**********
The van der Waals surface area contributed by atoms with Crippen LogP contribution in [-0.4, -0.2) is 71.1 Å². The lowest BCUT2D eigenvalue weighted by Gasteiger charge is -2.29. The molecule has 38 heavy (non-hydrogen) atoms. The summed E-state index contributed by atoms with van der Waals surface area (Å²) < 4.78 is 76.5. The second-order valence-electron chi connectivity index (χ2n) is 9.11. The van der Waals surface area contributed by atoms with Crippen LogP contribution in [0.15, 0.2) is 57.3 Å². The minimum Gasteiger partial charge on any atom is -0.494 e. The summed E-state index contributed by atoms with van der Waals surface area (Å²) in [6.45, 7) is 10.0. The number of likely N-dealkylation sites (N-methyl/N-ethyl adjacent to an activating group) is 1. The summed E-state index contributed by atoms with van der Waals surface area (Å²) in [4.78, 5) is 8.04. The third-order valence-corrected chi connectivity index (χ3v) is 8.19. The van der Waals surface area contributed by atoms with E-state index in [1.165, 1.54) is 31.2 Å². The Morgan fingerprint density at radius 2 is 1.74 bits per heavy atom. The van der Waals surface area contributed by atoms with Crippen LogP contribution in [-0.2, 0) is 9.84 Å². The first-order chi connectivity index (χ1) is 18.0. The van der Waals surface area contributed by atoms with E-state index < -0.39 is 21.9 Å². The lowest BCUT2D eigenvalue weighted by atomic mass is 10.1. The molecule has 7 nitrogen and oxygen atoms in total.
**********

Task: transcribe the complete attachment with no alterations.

The van der Waals surface area contributed by atoms with Crippen LogP contribution in [-0.4, -0.2) is 71.1 Å². The lowest BCUT2D eigenvalue weighted by Gasteiger charge is -2.29. The molecule has 38 heavy (non-hydrogen) atoms. The summed E-state index contributed by atoms with van der Waals surface area (Å²) < 4.78 is 76.5. The second-order valence-electron chi connectivity index (χ2n) is 9.11. The van der Waals surface area contributed by atoms with Crippen LogP contribution in [0.15, 0.2) is 57.3 Å². The minimum Gasteiger partial charge on any atom is -0.494 e. The summed E-state index contributed by atoms with van der Waals surface area (Å²) in [6.45, 7) is 10.0. The number of likely N-dealkylation sites (N-methyl/N-ethyl adjacent to an activating group) is 1. The summed E-state index contributed by atoms with van der Waals surface area (Å²) in [4.78, 5) is 8.04. The third-order valence-corrected chi connectivity index (χ3v) is 8.19. The van der Waals surface area contributed by atoms with E-state index in [1.165, 1.54) is 31.2 Å². The Morgan fingerprint density at radius 2 is 1.74 bits per heavy atom. The van der Waals surface area contributed by atoms with Crippen LogP contribution in [-0.2, 0) is 9.84 Å². The first-order chi connectivity index (χ1) is 18.0. The van der Waals surface area contributed by atoms with E-state index < -0.39 is 21.9 Å². The lowest BCUT2D eigenvalue weighted by atomic mass is 10.1. The molecule has 7 nitrogen and oxygen atoms in total.